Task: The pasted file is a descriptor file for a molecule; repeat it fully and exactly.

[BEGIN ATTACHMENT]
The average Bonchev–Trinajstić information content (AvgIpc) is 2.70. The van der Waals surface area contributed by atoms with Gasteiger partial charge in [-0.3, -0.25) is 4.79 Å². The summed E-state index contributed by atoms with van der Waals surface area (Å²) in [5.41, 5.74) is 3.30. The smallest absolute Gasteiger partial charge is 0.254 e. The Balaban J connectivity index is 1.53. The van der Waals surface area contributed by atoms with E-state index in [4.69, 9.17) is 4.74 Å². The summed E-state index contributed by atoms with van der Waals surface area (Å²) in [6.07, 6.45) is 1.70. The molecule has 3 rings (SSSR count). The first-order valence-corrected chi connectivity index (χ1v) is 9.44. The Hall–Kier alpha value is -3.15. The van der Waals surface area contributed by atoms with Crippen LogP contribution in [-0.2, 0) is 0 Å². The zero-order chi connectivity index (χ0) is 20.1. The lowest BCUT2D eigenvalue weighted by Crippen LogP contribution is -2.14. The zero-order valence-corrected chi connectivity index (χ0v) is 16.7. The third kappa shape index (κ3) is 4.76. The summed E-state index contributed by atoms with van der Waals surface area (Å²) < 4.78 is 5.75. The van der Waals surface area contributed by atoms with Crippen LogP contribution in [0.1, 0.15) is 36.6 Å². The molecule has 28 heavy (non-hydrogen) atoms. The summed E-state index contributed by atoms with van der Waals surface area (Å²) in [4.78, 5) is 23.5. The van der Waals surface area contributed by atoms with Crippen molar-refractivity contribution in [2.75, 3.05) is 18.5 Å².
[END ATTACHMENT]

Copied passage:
The average Bonchev–Trinajstić information content (AvgIpc) is 2.70. The van der Waals surface area contributed by atoms with Gasteiger partial charge in [-0.3, -0.25) is 4.79 Å². The summed E-state index contributed by atoms with van der Waals surface area (Å²) in [5.41, 5.74) is 3.30. The smallest absolute Gasteiger partial charge is 0.254 e. The Balaban J connectivity index is 1.53. The van der Waals surface area contributed by atoms with E-state index in [4.69, 9.17) is 4.74 Å². The summed E-state index contributed by atoms with van der Waals surface area (Å²) in [6.07, 6.45) is 1.70. The molecule has 3 rings (SSSR count). The first-order valence-corrected chi connectivity index (χ1v) is 9.44. The Hall–Kier alpha value is -3.15. The van der Waals surface area contributed by atoms with Crippen LogP contribution in [-0.2, 0) is 0 Å². The zero-order chi connectivity index (χ0) is 20.1. The lowest BCUT2D eigenvalue weighted by Crippen LogP contribution is -2.14. The zero-order valence-corrected chi connectivity index (χ0v) is 16.7. The third kappa shape index (κ3) is 4.76. The summed E-state index contributed by atoms with van der Waals surface area (Å²) < 4.78 is 5.75. The van der Waals surface area contributed by atoms with Crippen LogP contribution in [0.1, 0.15) is 36.6 Å². The molecule has 28 heavy (non-hydrogen) atoms. The summed E-state index contributed by atoms with van der Waals surface area (Å²) in [4.78, 5) is 23.5. The van der Waals surface area contributed by atoms with Crippen molar-refractivity contribution in [2.75, 3.05) is 18.5 Å².